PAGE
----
scotrace Head Bartender Staff Member

    All in a name

    I think the name "Uncle Remus" now falls into the same category as "Little Black Sambo" or "Stepin Fetchit." A stereotype that we now understand is insulting.
    But we're all grown up enough and have matured enough as a society (one would hope) that we can watch Song of the South (my father in law has the Japanese release, in english with Japanese subtitles - bizarre) without thinking blacks are all jolly, minstrel-singing magic men.
    I hope they do release it.

    I'm surprised Birth of a Nation is available.
  15. Big Man

    Big Man My Mail is Forwarded Here

    I remember being read "Little Black Sambo" as a child (I think our first grade teacher even read us that story - pre desegregation times, you know). What I find as interesting is that, as a child, it was nothing more than just an interesting little story for children. It wasn't until I was much older that I was told it was a story that degraded Blacks. I did not take it that way as a child, nor do I take it that way now as an adult. I would hate to think that I was stupid enough or simple-minded enough to let a simple little children's storybook shape my opinion of an entire race of fellow humans.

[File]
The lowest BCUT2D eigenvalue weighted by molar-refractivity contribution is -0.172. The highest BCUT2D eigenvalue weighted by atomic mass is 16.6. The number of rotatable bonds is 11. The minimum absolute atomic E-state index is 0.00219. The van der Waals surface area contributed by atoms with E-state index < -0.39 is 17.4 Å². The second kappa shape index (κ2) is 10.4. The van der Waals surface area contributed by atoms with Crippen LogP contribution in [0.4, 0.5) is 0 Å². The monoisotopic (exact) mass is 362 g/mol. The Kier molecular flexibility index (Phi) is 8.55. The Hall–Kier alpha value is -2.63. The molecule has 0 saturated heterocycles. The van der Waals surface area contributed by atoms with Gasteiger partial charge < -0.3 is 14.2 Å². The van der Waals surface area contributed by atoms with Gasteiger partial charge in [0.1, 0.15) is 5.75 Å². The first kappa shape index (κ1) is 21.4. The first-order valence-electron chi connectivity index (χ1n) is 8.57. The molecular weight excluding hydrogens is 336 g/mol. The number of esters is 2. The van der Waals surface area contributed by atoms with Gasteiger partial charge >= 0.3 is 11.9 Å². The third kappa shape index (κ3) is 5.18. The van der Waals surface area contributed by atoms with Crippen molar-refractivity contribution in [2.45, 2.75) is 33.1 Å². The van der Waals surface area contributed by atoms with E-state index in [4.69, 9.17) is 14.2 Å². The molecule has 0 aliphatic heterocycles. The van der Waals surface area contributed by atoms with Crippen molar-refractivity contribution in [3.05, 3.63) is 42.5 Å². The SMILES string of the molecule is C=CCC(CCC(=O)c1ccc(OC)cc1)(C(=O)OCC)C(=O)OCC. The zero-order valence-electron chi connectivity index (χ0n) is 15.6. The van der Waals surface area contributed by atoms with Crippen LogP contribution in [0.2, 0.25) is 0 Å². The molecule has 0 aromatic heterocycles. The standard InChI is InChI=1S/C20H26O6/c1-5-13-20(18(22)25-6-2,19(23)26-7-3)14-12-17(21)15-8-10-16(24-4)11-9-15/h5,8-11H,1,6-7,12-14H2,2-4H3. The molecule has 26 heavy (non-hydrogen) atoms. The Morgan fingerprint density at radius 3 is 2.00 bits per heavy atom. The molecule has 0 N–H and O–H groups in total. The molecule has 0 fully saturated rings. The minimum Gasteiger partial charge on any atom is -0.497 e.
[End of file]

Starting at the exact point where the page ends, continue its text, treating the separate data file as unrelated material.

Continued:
16. shamus

    shamus Suspended

    ini mini minie moe....
  17. .

    Give us back the movie.
  18. "With the first link, the chain is forged. The first speech censored, the first thought forbidden, the first freedom denied, chains us all irrevocably."
  19. Brad Bowers

    Brad Bowers I'll Lock Up